The modern Sanskrit epic Bhīṣmacaritam is an example of the same with its plot based on the mythology of the Mahābhārata. It stands with a rank high because of its poetic qualities. It will not only enrich our tradition but it will also imbibe a new spirit and create interest in the minds of the readers of the present generation to have critical and comparative studies of these great classics. The personality and noble character of great Bhīṣmapitāmaha and his virtues like moral and ethical values, dedication, modesty, kindness, generosity, etc. will inspire today’s generation for performing such good deeds.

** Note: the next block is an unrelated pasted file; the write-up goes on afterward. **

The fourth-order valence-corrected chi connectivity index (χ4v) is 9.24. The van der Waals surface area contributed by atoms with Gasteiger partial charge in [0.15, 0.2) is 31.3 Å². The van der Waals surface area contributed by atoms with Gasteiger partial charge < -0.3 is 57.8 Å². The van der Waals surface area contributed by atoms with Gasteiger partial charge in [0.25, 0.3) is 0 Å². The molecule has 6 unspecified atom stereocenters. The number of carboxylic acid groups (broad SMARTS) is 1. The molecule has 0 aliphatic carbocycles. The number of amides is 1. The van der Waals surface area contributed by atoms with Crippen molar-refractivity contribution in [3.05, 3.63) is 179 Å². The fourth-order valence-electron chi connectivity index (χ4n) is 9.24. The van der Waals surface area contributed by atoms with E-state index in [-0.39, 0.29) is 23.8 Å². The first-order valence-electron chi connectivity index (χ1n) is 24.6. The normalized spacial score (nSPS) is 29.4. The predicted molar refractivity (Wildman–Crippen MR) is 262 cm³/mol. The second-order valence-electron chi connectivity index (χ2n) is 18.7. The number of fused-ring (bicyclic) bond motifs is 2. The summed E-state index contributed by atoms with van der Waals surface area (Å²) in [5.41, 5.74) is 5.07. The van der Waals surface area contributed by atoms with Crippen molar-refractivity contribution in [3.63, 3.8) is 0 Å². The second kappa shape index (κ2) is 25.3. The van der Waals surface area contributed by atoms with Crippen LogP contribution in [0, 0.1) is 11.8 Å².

The Bhīṣmacaritam, composed by a great modern poet of our time Dr. Hari Narayan Dikshit on 12th February 1991, is an epic poem comprising of 20 cantos and 1118 verses. It occupies an important place among the mythological Mahākāvyas for its aesthetic attributes. This mythological poem is worthy of note for a number of reasons. This poem describes the life of Devavrata Bhīṣma starting from his birth till death involving his valourous act, his mighty prowess, wisdom, philanthropic act and noble personality. The poet has nicely depicted the character of Bhīṣma. He has properly dealt with the subtle characteristics of Bhīṣma. There is no doubt that the pen of the poet has given birth to an excellent and pleasant epic in a beautiful, impressive and very heart-touching style. The work is appreciable for its theme and presentation. The poem is first of its kind and is a best one from literary perspective. The present thesis contains a critical, literary and linguistic evaluation of the epic Bhīṣmacaritam.